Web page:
The distribution of carbonate on the floor of the Pacific has been remapped on the basis of 1313 points from 80 references stored in the World Ocean Sediment Data Bank of Scripps Institution of Oceanography. Percent distribution maps and carbonate versus depth diagrams generally agree with previously published information and reflect the major controlling factors of carbonate sedimentation (depth, hydrography, fertility, and sedimentary processes). While carbonate distributions are of limited use in attempting to construct dissolution profiles, major trends are identifiable. In particular, the degree of lowering of the equatorial calcite compensation depth (CCD) together with an estimate of the differences in supply rates between the equator and the subtropical gyre can be used to estimate dissolution rate increase below the lysocline. There is considerable variation in the sharpness of the ‘CCD transition’ a concept defined here. This variation is thought to reflect both geographic differences in dissolution rate gradients and redeposition processes (carbonate, deep-sea sediments, calcite, and compensation depth).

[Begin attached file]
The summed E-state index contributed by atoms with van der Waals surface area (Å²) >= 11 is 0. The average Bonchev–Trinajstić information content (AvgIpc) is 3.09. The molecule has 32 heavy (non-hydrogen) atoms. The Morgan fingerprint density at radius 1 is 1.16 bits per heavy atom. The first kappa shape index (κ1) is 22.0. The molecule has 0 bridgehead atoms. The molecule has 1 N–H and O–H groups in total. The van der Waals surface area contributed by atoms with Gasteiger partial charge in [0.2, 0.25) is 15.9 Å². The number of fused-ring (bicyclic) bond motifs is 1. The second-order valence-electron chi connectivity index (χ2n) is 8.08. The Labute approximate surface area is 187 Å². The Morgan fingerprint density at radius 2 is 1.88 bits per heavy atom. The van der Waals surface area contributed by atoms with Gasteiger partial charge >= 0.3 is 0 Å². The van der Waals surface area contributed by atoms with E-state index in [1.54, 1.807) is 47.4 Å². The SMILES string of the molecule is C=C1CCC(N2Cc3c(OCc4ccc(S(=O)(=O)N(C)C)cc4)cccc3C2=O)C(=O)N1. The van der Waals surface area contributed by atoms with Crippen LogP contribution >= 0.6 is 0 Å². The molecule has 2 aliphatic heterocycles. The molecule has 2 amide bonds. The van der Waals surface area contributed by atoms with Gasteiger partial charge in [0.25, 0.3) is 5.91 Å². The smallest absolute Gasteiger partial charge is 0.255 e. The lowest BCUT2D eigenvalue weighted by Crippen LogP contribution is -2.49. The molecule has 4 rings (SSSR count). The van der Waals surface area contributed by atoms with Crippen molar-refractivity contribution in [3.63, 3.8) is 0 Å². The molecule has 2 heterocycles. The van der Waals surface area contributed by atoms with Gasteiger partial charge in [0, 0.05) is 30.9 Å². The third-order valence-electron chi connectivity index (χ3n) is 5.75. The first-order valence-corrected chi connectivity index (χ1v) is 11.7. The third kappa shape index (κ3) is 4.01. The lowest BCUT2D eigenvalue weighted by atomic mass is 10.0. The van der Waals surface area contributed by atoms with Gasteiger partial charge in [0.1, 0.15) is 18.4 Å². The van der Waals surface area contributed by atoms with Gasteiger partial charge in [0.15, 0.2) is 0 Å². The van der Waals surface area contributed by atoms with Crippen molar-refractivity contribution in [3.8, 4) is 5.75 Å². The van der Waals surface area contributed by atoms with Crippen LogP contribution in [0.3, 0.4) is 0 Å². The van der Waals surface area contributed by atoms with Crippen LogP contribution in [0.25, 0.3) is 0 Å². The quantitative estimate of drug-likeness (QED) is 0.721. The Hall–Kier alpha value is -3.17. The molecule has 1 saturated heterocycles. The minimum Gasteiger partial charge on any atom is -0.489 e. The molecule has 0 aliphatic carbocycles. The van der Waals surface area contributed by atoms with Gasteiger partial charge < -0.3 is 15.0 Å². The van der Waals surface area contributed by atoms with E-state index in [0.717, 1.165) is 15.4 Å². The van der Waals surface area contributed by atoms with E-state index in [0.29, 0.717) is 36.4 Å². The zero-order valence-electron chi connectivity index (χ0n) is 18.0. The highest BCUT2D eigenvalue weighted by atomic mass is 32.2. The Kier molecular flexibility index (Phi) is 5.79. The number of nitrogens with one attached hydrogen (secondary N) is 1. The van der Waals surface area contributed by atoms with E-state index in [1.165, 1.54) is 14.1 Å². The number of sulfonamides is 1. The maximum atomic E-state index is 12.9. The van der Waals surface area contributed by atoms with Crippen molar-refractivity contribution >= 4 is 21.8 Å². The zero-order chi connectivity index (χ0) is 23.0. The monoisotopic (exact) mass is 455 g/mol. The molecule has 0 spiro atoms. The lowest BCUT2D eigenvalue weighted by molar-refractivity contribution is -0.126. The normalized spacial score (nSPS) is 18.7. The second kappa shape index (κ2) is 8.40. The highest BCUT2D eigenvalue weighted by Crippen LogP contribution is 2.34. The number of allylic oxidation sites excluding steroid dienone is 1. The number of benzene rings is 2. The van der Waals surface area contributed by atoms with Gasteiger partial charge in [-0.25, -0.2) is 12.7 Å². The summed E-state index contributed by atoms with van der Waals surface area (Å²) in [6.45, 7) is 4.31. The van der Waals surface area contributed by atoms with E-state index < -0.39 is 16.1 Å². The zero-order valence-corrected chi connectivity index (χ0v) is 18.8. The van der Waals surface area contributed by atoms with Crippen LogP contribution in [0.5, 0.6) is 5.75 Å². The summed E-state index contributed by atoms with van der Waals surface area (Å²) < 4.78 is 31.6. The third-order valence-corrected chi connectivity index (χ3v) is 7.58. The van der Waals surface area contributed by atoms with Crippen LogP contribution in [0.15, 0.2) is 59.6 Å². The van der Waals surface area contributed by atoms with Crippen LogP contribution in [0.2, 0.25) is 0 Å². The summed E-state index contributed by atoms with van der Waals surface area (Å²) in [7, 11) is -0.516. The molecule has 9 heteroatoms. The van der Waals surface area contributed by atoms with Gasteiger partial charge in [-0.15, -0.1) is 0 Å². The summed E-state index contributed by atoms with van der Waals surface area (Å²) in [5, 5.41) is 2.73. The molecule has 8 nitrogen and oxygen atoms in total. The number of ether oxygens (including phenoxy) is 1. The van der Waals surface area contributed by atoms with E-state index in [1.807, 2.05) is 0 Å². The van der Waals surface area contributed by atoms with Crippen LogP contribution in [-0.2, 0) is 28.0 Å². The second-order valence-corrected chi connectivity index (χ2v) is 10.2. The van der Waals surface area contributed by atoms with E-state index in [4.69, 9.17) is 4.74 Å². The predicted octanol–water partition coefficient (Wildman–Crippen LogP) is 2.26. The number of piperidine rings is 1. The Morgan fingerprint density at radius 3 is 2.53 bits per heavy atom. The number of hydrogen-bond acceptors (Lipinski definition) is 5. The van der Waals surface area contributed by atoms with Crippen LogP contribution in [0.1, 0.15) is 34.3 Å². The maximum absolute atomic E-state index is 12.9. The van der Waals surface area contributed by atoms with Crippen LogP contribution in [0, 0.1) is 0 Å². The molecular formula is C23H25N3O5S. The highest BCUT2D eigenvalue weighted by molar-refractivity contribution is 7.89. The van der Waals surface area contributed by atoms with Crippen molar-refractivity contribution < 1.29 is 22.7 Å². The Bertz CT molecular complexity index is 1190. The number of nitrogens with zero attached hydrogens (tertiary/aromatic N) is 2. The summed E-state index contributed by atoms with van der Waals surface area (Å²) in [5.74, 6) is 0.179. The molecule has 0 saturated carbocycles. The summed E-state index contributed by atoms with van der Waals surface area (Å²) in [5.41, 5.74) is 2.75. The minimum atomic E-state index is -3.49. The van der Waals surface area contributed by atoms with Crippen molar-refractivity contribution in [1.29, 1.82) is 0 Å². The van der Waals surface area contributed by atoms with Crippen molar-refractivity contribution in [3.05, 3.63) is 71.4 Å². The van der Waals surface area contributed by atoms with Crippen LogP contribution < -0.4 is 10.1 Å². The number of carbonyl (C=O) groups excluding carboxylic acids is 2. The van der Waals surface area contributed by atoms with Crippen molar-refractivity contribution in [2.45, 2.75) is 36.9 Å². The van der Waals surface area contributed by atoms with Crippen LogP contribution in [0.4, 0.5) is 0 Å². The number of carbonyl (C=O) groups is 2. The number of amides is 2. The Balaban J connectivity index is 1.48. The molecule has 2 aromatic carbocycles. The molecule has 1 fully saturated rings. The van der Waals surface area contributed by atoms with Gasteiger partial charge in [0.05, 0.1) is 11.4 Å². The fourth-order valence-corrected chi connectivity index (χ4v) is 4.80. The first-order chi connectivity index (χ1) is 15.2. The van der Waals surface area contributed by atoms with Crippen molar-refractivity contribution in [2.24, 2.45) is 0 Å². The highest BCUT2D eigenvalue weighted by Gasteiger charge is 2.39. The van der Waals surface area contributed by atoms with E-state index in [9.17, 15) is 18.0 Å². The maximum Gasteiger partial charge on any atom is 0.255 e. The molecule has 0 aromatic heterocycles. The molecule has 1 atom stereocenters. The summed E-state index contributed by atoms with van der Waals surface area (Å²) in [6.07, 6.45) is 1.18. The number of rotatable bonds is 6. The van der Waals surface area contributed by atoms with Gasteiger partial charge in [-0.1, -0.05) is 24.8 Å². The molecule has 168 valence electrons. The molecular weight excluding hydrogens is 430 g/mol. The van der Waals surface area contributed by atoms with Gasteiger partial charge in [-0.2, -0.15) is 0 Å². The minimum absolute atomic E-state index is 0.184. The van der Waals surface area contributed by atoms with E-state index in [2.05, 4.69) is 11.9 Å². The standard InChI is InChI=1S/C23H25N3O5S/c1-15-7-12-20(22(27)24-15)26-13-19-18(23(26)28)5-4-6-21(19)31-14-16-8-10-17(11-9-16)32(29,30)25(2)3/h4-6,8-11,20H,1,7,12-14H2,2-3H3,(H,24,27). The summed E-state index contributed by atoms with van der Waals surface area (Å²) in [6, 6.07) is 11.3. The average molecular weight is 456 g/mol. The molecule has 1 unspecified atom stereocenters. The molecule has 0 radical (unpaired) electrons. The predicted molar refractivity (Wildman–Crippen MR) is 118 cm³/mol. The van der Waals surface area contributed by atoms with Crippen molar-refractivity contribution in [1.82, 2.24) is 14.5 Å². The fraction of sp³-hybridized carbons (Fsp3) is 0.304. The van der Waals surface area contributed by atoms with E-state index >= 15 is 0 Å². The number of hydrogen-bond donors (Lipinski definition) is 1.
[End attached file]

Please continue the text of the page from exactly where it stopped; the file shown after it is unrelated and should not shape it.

Center for Coastal and Ocean Mapping Affiliate
Journal of Geophysical Reasearch: C Oceans
American Geophysical Union Publications
Digital Object Identifier (DOI)
Berger, W. H., Adelseck, C. G., and Mayer, L.A., 1976. Distribution of carbonate in surface sediments of the Pacific Ocean: Journal of Geophysical Research, vol. 81, no. 15, pp. 2617-2627. doi:10.1029/JC081i015p02617